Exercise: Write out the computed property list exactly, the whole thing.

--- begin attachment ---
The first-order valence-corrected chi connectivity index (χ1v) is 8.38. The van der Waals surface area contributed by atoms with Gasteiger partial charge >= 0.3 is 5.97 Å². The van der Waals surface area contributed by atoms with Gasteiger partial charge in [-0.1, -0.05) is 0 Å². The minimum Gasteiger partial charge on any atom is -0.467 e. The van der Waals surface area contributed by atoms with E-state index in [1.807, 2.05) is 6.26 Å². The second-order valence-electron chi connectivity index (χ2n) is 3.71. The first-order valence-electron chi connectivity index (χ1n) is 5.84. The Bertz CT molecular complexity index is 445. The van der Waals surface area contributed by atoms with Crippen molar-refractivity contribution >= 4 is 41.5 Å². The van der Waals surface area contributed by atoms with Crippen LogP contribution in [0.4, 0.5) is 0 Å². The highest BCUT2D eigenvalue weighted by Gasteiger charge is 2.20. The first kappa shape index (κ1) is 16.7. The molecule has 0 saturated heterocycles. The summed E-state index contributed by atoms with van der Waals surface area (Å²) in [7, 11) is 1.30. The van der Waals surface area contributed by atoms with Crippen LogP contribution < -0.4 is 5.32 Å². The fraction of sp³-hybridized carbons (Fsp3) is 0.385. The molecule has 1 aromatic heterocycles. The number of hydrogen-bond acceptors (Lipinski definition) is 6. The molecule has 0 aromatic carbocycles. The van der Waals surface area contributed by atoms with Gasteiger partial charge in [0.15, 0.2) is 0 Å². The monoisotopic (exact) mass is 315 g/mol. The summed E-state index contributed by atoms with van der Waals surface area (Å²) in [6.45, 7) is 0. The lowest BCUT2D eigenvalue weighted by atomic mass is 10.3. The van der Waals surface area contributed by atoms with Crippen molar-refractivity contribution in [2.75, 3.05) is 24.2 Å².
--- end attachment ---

The first-order valence-corrected chi connectivity index (χ1v) is 8.38. The van der Waals surface area contributed by atoms with Gasteiger partial charge >= 0.3 is 5.97 Å². The van der Waals surface area contributed by atoms with Gasteiger partial charge in [-0.1, -0.05) is 0 Å². The minimum Gasteiger partial charge on any atom is -0.467 e. The van der Waals surface area contributed by atoms with E-state index in [1.807, 2.05) is 6.26 Å². The second-order valence-electron chi connectivity index (χ2n) is 3.71. The first-order valence-electron chi connectivity index (χ1n) is 5.84. The Bertz CT molecular complexity index is 445. The van der Waals surface area contributed by atoms with Crippen molar-refractivity contribution >= 4 is 41.5 Å². The van der Waals surface area contributed by atoms with Crippen LogP contribution in [0.4, 0.5) is 0 Å². The highest BCUT2D eigenvalue weighted by Gasteiger charge is 2.20. The first kappa shape index (κ1) is 16.7. The molecule has 0 saturated heterocycles. The summed E-state index contributed by atoms with van der Waals surface area (Å²) in [7, 11) is 1.30. The van der Waals surface area contributed by atoms with Crippen LogP contribution < -0.4 is 5.32 Å². The fraction of sp³-hybridized carbons (Fsp3) is 0.385. The molecule has 1 aromatic heterocycles. The number of hydrogen-bond acceptors (Lipinski definition) is 6. The molecule has 0 aromatic carbocycles. The van der Waals surface area contributed by atoms with Gasteiger partial charge in [0.15, 0.2) is 0 Å². The monoisotopic (exact) mass is 315 g/mol. The summed E-state index contributed by atoms with van der Waals surface area (Å²) in [6.45, 7) is 0. The lowest BCUT2D eigenvalue weighted by atomic mass is 10.3. The van der Waals surface area contributed by atoms with Crippen molar-refractivity contribution in [2.75, 3.05) is 24.2 Å².